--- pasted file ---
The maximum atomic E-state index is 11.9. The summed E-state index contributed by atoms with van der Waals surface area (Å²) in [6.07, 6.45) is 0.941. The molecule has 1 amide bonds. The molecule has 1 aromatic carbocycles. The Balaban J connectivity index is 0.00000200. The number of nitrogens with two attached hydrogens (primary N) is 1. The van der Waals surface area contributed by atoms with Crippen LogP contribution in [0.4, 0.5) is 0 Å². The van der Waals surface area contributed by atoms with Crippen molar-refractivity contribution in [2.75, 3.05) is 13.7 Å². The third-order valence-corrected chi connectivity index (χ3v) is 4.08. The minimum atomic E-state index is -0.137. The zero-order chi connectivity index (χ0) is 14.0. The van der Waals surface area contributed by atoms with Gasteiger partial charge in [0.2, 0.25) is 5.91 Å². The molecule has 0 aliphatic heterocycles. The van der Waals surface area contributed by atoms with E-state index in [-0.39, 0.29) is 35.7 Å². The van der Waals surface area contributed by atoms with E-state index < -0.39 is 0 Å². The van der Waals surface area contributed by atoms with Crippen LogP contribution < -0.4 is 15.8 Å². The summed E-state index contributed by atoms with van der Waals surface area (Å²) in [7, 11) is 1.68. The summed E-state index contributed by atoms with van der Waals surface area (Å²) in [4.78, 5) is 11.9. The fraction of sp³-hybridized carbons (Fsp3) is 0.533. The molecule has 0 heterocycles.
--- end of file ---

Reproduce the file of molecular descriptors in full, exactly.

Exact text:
The maximum atomic E-state index is 11.9. The summed E-state index contributed by atoms with van der Waals surface area (Å²) in [6.07, 6.45) is 0.941. The molecule has 1 amide bonds. The molecule has 1 aromatic carbocycles. The Balaban J connectivity index is 0.00000200. The number of nitrogens with two attached hydrogens (primary N) is 1. The van der Waals surface area contributed by atoms with Crippen LogP contribution in [0.4, 0.5) is 0 Å². The van der Waals surface area contributed by atoms with Crippen molar-refractivity contribution in [2.75, 3.05) is 13.7 Å². The third-order valence-corrected chi connectivity index (χ3v) is 4.08. The minimum atomic E-state index is -0.137. The zero-order chi connectivity index (χ0) is 14.0. The van der Waals surface area contributed by atoms with Gasteiger partial charge in [0.2, 0.25) is 5.91 Å². The molecule has 0 aliphatic heterocycles. The van der Waals surface area contributed by atoms with E-state index in [-0.39, 0.29) is 35.7 Å². The van der Waals surface area contributed by atoms with E-state index < -0.39 is 0 Å². The van der Waals surface area contributed by atoms with Crippen LogP contribution < -0.4 is 15.8 Å². The summed E-state index contributed by atoms with van der Waals surface area (Å²) in [7, 11) is 1.68. The summed E-state index contributed by atoms with van der Waals surface area (Å²) in [4.78, 5) is 11.9. The fraction of sp³-hybridized carbons (Fsp3) is 0.533. The molecule has 0 heterocycles.